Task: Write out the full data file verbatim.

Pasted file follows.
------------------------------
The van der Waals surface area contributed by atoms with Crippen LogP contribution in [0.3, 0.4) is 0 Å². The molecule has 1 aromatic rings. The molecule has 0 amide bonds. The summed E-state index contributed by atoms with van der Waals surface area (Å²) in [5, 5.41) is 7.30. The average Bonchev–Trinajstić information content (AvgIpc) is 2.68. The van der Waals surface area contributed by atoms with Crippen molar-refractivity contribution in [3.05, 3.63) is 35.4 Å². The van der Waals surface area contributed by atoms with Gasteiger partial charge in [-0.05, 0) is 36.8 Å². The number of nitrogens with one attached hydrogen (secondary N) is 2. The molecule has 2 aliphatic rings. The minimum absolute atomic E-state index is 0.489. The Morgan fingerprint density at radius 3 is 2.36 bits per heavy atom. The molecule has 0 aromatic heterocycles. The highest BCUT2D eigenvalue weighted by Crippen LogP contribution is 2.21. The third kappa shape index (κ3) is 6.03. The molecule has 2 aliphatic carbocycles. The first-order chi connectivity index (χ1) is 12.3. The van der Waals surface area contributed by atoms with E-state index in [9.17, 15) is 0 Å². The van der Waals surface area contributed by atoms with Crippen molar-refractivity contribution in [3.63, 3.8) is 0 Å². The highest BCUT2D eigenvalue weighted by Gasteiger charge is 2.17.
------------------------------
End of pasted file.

The van der Waals surface area contributed by atoms with Crippen LogP contribution in [0.3, 0.4) is 0 Å². The molecule has 1 aromatic rings. The molecule has 0 amide bonds. The summed E-state index contributed by atoms with van der Waals surface area (Å²) in [5, 5.41) is 7.30. The average Bonchev–Trinajstić information content (AvgIpc) is 2.68. The van der Waals surface area contributed by atoms with Crippen molar-refractivity contribution in [3.05, 3.63) is 35.4 Å². The van der Waals surface area contributed by atoms with Gasteiger partial charge in [-0.05, 0) is 36.8 Å². The number of nitrogens with one attached hydrogen (secondary N) is 2. The molecule has 2 aliphatic rings. The minimum absolute atomic E-state index is 0.489. The Morgan fingerprint density at radius 3 is 2.36 bits per heavy atom. The molecule has 0 aromatic heterocycles. The highest BCUT2D eigenvalue weighted by Crippen LogP contribution is 2.21. The third kappa shape index (κ3) is 6.03. The molecule has 2 aliphatic carbocycles. The first-order chi connectivity index (χ1) is 12.3. The van der Waals surface area contributed by atoms with E-state index in [9.17, 15) is 0 Å². The van der Waals surface area contributed by atoms with Crippen molar-refractivity contribution in [3.63, 3.8) is 0 Å². The highest BCUT2D eigenvalue weighted by Gasteiger charge is 2.17.